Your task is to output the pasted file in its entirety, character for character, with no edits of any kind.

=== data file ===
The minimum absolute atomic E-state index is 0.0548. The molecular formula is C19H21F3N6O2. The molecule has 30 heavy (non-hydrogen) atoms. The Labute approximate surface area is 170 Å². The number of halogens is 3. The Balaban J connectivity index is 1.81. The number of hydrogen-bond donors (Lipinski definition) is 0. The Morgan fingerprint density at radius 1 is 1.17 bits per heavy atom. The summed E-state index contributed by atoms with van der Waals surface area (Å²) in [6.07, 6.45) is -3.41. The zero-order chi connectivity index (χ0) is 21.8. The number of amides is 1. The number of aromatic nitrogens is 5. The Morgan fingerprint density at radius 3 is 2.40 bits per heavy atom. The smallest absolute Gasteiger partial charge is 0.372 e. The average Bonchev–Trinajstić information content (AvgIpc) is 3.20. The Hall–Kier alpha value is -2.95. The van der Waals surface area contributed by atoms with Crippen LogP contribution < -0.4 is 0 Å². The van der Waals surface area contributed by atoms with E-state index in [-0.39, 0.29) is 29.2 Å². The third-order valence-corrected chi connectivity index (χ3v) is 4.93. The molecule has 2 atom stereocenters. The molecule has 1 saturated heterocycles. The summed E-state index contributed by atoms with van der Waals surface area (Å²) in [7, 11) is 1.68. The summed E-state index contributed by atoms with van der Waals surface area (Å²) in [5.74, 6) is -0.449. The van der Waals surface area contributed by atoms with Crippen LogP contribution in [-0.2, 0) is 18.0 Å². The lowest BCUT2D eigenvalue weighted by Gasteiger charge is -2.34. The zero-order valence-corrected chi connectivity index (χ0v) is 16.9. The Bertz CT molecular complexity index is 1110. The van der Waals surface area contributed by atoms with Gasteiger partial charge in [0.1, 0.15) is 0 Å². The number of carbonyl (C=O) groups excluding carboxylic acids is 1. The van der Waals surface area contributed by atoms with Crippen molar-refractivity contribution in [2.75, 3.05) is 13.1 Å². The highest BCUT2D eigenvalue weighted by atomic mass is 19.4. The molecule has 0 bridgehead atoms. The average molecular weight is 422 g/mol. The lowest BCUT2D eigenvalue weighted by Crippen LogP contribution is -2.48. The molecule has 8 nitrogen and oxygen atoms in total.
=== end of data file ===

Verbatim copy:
The minimum absolute atomic E-state index is 0.0548. The molecular formula is C19H21F3N6O2. The molecule has 30 heavy (non-hydrogen) atoms. The Labute approximate surface area is 170 Å². The number of halogens is 3. The Balaban J connectivity index is 1.81. The number of hydrogen-bond donors (Lipinski definition) is 0. The Morgan fingerprint density at radius 1 is 1.17 bits per heavy atom. The summed E-state index contributed by atoms with van der Waals surface area (Å²) in [6.07, 6.45) is -3.41. The zero-order chi connectivity index (χ0) is 21.8. The number of amides is 1. The number of aromatic nitrogens is 5. The Morgan fingerprint density at radius 3 is 2.40 bits per heavy atom. The smallest absolute Gasteiger partial charge is 0.372 e. The average Bonchev–Trinajstić information content (AvgIpc) is 3.20. The Hall–Kier alpha value is -2.95. The van der Waals surface area contributed by atoms with Crippen LogP contribution < -0.4 is 0 Å². The van der Waals surface area contributed by atoms with E-state index in [-0.39, 0.29) is 29.2 Å². The third-order valence-corrected chi connectivity index (χ3v) is 4.93. The molecule has 2 atom stereocenters. The molecule has 1 saturated heterocycles. The summed E-state index contributed by atoms with van der Waals surface area (Å²) in [7, 11) is 1.68. The summed E-state index contributed by atoms with van der Waals surface area (Å²) in [5.74, 6) is -0.449. The van der Waals surface area contributed by atoms with Crippen LogP contribution in [-0.2, 0) is 18.0 Å². The lowest BCUT2D eigenvalue weighted by Gasteiger charge is -2.34. The zero-order valence-corrected chi connectivity index (χ0v) is 16.9. The Bertz CT molecular complexity index is 1110. The van der Waals surface area contributed by atoms with Gasteiger partial charge in [0.1, 0.15) is 0 Å². The number of carbonyl (C=O) groups excluding carboxylic acids is 1. The van der Waals surface area contributed by atoms with Crippen molar-refractivity contribution in [2.75, 3.05) is 13.1 Å². The highest BCUT2D eigenvalue weighted by atomic mass is 19.4. The molecule has 0 bridgehead atoms. The average molecular weight is 422 g/mol. The lowest BCUT2D eigenvalue weighted by Crippen LogP contribution is -2.48. The molecule has 8 nitrogen and oxygen atoms in total.